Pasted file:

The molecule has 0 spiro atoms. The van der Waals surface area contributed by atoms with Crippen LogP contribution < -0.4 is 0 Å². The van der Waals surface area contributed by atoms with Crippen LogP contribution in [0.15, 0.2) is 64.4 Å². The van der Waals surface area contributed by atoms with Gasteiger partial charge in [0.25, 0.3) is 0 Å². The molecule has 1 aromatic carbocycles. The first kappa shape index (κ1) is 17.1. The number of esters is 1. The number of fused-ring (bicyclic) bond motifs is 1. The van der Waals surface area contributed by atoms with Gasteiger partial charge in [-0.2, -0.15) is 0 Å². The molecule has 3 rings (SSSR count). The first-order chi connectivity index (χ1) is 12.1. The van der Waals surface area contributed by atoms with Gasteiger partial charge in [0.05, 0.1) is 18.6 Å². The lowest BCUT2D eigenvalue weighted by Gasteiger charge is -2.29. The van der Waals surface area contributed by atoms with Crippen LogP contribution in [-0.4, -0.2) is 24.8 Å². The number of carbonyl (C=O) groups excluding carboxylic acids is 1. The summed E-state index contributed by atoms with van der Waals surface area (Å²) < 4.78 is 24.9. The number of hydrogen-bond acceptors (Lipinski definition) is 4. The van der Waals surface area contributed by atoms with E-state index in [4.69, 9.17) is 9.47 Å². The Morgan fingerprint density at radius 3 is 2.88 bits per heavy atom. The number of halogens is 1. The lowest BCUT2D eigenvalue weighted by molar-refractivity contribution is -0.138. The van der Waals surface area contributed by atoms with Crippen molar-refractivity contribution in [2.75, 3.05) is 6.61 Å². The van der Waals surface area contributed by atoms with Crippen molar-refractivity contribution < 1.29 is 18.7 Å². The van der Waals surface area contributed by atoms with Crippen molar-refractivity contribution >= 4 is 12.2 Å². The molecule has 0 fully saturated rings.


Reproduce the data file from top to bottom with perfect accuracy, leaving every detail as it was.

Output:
The molecule has 0 spiro atoms. The van der Waals surface area contributed by atoms with Crippen LogP contribution < -0.4 is 0 Å². The van der Waals surface area contributed by atoms with Crippen LogP contribution in [0.15, 0.2) is 64.4 Å². The van der Waals surface area contributed by atoms with Gasteiger partial charge in [0.25, 0.3) is 0 Å². The molecule has 1 aromatic carbocycles. The first kappa shape index (κ1) is 17.1. The number of esters is 1. The number of fused-ring (bicyclic) bond motifs is 1. The van der Waals surface area contributed by atoms with Gasteiger partial charge in [-0.2, -0.15) is 0 Å². The molecule has 3 rings (SSSR count). The first-order chi connectivity index (χ1) is 12.1. The van der Waals surface area contributed by atoms with Gasteiger partial charge in [0.05, 0.1) is 18.6 Å². The lowest BCUT2D eigenvalue weighted by Gasteiger charge is -2.29. The van der Waals surface area contributed by atoms with Crippen LogP contribution in [-0.4, -0.2) is 24.8 Å². The number of carbonyl (C=O) groups excluding carboxylic acids is 1. The summed E-state index contributed by atoms with van der Waals surface area (Å²) < 4.78 is 24.9. The number of hydrogen-bond acceptors (Lipinski definition) is 4. The van der Waals surface area contributed by atoms with E-state index in [4.69, 9.17) is 9.47 Å². The Morgan fingerprint density at radius 3 is 2.88 bits per heavy atom. The number of halogens is 1. The lowest BCUT2D eigenvalue weighted by molar-refractivity contribution is -0.138. The van der Waals surface area contributed by atoms with Crippen molar-refractivity contribution in [2.75, 3.05) is 6.61 Å². The van der Waals surface area contributed by atoms with Crippen molar-refractivity contribution < 1.29 is 18.7 Å². The van der Waals surface area contributed by atoms with Crippen molar-refractivity contribution >= 4 is 12.2 Å². The molecule has 0 fully saturated rings.